Night, night Chang'e-4: China's moon probe goes dormant for 14 days till next lunar day

The lander and the rover of China's Chang'e-4 lunar probe have been switched to dormant mode for the lunar night due to lack of solar power, a media report said on Saturday. China's Chang'e-4 lunar rover scripted history on 3 January 2019 when it made the first-ever soft landing on the far side of the moon and sent back close-up images of the previously unexplored region, state-run Xinhua news agency reported. The lander and the rover, Yutu-2 (Jade Rabbit-2), were switched to dormant mode on Friday as scheduled, according to the Lunar Exploration and Space Programme Center of the China National Space Administration.

China's Jade Rabbit-2 rover making its first wheel tracks on the far side of the moon on 3 January, 2019, after rolling down from the Chang'e 4 lander. Image courtesy: CNSA

The Chang'e-4 probe, which was switched to dormant mode during the lunar night due to the lack of solar power, had been on the far side of the moon for 778 Earth days as of Saturday, and the rover has travelled 652.62 meters. A lunar day and night each equal 14 days on Earth, the report said.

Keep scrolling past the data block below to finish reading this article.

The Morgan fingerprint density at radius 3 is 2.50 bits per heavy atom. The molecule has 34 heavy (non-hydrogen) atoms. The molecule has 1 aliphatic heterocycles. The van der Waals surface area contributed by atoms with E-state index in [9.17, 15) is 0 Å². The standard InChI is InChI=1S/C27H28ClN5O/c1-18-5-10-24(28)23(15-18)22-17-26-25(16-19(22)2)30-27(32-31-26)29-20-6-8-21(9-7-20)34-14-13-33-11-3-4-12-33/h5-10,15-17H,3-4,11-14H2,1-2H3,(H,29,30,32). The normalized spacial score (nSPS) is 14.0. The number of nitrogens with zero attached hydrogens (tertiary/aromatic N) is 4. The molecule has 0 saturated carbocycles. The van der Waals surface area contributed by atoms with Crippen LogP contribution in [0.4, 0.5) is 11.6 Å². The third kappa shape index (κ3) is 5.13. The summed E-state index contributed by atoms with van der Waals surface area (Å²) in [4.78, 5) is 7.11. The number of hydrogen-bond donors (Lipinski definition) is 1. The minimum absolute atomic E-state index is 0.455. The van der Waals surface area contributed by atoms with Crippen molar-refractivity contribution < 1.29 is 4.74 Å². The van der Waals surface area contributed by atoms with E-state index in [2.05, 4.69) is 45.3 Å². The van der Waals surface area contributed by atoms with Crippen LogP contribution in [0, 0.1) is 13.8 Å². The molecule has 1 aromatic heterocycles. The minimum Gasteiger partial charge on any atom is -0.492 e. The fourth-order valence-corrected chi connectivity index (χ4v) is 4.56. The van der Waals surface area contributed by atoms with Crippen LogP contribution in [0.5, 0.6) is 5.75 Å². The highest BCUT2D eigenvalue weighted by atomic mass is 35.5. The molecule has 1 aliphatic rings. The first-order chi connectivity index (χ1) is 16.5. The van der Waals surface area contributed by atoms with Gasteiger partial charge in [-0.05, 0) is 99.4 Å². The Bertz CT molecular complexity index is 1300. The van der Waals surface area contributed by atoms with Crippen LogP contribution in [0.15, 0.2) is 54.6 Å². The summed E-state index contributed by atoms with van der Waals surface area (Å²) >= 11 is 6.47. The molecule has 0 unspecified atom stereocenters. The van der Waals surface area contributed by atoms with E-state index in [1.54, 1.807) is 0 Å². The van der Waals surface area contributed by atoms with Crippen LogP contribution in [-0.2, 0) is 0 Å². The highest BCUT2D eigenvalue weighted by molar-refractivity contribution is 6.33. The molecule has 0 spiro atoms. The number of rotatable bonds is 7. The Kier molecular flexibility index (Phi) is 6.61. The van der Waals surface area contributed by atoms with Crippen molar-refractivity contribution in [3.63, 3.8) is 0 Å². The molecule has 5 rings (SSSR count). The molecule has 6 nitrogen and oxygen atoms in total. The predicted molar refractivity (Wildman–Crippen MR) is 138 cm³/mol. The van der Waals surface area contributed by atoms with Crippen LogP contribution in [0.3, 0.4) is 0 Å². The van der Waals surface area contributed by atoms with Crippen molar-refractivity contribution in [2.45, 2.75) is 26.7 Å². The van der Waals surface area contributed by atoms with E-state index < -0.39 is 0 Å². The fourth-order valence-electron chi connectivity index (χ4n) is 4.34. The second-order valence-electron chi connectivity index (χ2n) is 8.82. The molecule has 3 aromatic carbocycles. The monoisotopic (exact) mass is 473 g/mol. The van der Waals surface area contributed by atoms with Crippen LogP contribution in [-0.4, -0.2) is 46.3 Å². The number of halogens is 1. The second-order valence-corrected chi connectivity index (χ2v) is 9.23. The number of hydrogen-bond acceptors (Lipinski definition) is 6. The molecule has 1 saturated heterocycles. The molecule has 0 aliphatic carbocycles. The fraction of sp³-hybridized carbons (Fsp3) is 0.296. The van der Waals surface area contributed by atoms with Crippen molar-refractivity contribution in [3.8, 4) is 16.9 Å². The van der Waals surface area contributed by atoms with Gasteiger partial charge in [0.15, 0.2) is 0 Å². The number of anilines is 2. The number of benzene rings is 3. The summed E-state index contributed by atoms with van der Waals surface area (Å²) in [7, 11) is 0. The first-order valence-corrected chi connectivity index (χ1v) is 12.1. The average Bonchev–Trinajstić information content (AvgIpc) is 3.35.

The rover is in good condition, and all scientific payloads are working normally, it said.

The Chang'e-4 probe, launched on 8 December 2018, made the first-ever soft landing on the Von Karman Crater in the South Pole-Aitken Basin on the far side of the moon on January 3, 2019.

The rover Yutu-2 has far exceeded its three-month design lifespan, becoming the longest-working lunar rover on the moon, the report said.

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